(10 am. – promoted by ek hornbeck)
“Our liberty depends on the freedom of the press, and that cannot be limited without being lost.”
Since the news broke that the Department of Justice had secretly seized two months of phone records of the Associated Press reporters and editors, it has had chilling effect on the future ability of reporters to gather information from anonymous sources. On May 15, The New Yorker launched Strongbox “an online place where people can send documents and messages to the magazine,” affording a reasonable amount of anonymity:
It was put together by Aaron Swartz, who died in January, and Kevin Poulsen. Kevin explains some of the background in his own post, including Swartz’s role and his survivors’ feelings about the project. (They approve, something that was important for us here to know.) The underlying code, given the name DeadDrop, will be open-source, and we are very glad to be the first to bring it out into the world, fully implemented.
Click on image to enlarge
To get to Strongbox and begin using it to contact writers and editors at The New Yorker, just follow these two steps:
(1) Download and install software to access the Tor Project: https://www.torproject.org/ This should only take a few minutes.
(2)Once you have access to the Tor network, go to Strongbox at http://tnysbtbxsf356hiy.onion, where you will find further instructions on how to submit files and messages to The New Yorker.
Strongbox and Aaron Swartz
by Kevin Poulson
Aaron Swartz was not yet a legend when, almost two years ago, I asked him to build an open-source, anonymous in-box. His achievements were real and varied, but the events that would come to define him to the public were still in his future: his federal criminal indictment; his leadership organizing against the censorious Stop Online Piracy Act; his suicide in a Brooklyn apartment. I knew him as a programmer and an activist, a member of a fairly small tribe with the skills to turn ideas into code-another word for action-and the sensibility to understand instantly what I was looking for: a slightly safer way for journalists and their anonymous sources to communicate.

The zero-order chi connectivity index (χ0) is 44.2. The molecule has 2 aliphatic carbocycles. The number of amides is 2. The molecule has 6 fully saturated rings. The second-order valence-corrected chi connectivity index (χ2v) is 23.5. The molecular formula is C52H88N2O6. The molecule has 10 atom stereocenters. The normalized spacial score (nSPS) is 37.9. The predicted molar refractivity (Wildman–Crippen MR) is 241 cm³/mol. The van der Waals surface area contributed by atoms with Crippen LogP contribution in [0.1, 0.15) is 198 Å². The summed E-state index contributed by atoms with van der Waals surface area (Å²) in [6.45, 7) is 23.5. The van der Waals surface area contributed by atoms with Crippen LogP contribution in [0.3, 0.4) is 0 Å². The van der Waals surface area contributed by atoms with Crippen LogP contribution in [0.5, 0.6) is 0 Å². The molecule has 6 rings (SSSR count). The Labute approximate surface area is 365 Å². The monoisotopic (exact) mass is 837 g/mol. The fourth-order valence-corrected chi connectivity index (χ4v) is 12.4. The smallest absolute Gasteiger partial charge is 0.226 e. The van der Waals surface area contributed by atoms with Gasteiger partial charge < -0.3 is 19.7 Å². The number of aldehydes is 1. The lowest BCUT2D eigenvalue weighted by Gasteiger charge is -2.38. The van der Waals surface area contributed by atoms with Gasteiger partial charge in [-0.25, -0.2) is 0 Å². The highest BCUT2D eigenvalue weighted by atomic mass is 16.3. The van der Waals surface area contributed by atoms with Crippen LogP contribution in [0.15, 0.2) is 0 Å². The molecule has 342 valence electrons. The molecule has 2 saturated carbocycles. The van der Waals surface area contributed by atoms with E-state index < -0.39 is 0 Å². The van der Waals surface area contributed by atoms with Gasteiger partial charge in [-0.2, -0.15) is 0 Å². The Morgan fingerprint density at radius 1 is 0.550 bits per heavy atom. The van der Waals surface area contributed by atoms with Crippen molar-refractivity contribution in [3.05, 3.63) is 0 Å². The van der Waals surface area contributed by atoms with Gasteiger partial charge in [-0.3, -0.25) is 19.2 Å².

There’s a growing technology gap: phone records, e-mail, computer forensics, and outright hacking are valuable weapons for anyone looking to identify a journalist’s source. With some exceptions, the press has done little to keep pace: our information-security efforts tend to gravitate toward the parts of our infrastructure that accept credit cards.
Rachel Maddow interviewed the editor of The New Yorker magazine’s web site, Nicholas Thompson, about their “Strongbox” submission tool that allows sources to remain anonymous and untraceable when they submit a story tip.
This is how far we have come to protect the press and our constitutional right to know what the government is doing in our name. Thank you, Aaron and Kevin.